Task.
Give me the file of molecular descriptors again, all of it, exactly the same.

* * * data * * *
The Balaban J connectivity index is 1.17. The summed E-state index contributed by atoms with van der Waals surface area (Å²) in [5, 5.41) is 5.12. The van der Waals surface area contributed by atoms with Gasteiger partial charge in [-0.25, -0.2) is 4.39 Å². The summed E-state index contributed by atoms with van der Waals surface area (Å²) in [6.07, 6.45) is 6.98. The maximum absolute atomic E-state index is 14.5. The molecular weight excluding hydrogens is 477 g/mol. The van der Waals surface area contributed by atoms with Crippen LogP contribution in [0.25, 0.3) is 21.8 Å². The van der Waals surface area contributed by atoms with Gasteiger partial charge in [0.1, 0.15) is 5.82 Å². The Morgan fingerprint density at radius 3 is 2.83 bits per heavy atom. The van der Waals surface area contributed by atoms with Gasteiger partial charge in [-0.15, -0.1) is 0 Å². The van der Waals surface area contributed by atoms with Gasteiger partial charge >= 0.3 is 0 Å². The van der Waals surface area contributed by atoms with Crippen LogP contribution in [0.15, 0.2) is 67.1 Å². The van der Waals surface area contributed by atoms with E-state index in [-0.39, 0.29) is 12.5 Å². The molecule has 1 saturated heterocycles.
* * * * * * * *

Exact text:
The Balaban J connectivity index is 1.17. The summed E-state index contributed by atoms with van der Waals surface area (Å²) in [5, 5.41) is 5.12. The van der Waals surface area contributed by atoms with Gasteiger partial charge in [-0.25, -0.2) is 4.39 Å². The summed E-state index contributed by atoms with van der Waals surface area (Å²) in [6.07, 6.45) is 6.98. The maximum absolute atomic E-state index is 14.5. The molecular weight excluding hydrogens is 477 g/mol. The van der Waals surface area contributed by atoms with Crippen LogP contribution in [0.25, 0.3) is 21.8 Å². The van der Waals surface area contributed by atoms with Gasteiger partial charge in [0.1, 0.15) is 5.82 Å². The Morgan fingerprint density at radius 3 is 2.83 bits per heavy atom. The van der Waals surface area contributed by atoms with Gasteiger partial charge in [-0.15, -0.1) is 0 Å². The van der Waals surface area contributed by atoms with Gasteiger partial charge >= 0.3 is 0 Å². The van der Waals surface area contributed by atoms with Crippen LogP contribution in [0.15, 0.2) is 67.1 Å². The van der Waals surface area contributed by atoms with E-state index in [-0.39, 0.29) is 12.5 Å². The molecule has 1 saturated heterocycles.